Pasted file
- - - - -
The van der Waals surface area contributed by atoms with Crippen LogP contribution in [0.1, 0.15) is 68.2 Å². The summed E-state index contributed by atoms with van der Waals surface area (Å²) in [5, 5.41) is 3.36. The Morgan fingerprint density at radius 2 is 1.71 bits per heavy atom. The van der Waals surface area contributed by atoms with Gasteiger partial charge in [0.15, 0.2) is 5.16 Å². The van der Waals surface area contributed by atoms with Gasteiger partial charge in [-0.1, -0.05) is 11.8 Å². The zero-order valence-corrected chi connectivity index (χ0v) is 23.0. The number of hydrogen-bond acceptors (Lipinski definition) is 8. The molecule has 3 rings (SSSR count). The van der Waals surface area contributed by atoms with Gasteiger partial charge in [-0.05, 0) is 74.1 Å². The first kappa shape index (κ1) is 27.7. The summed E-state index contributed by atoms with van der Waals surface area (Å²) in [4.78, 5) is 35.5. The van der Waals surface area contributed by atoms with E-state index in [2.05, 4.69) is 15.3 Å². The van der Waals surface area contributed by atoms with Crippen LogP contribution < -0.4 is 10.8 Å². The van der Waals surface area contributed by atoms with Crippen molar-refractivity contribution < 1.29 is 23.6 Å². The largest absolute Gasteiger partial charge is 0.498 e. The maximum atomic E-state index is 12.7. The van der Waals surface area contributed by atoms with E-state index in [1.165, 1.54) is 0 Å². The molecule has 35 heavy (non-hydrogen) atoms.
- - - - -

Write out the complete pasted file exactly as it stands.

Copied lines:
The van der Waals surface area contributed by atoms with Crippen LogP contribution in [0.1, 0.15) is 68.2 Å². The summed E-state index contributed by atoms with van der Waals surface area (Å²) in [5, 5.41) is 3.36. The Morgan fingerprint density at radius 2 is 1.71 bits per heavy atom. The van der Waals surface area contributed by atoms with Gasteiger partial charge in [0.15, 0.2) is 5.16 Å². The van der Waals surface area contributed by atoms with Gasteiger partial charge in [-0.1, -0.05) is 11.8 Å². The zero-order valence-corrected chi connectivity index (χ0v) is 23.0. The number of hydrogen-bond acceptors (Lipinski definition) is 8. The molecule has 3 rings (SSSR count). The van der Waals surface area contributed by atoms with Gasteiger partial charge in [-0.05, 0) is 74.1 Å². The first kappa shape index (κ1) is 27.7. The summed E-state index contributed by atoms with van der Waals surface area (Å²) in [4.78, 5) is 35.5. The van der Waals surface area contributed by atoms with E-state index in [2.05, 4.69) is 15.3 Å². The van der Waals surface area contributed by atoms with Crippen LogP contribution < -0.4 is 10.8 Å². The van der Waals surface area contributed by atoms with Crippen molar-refractivity contribution < 1.29 is 23.6 Å². The largest absolute Gasteiger partial charge is 0.498 e. The maximum atomic E-state index is 12.7. The van der Waals surface area contributed by atoms with E-state index in [1.165, 1.54) is 0 Å². The molecule has 35 heavy (non-hydrogen) atoms.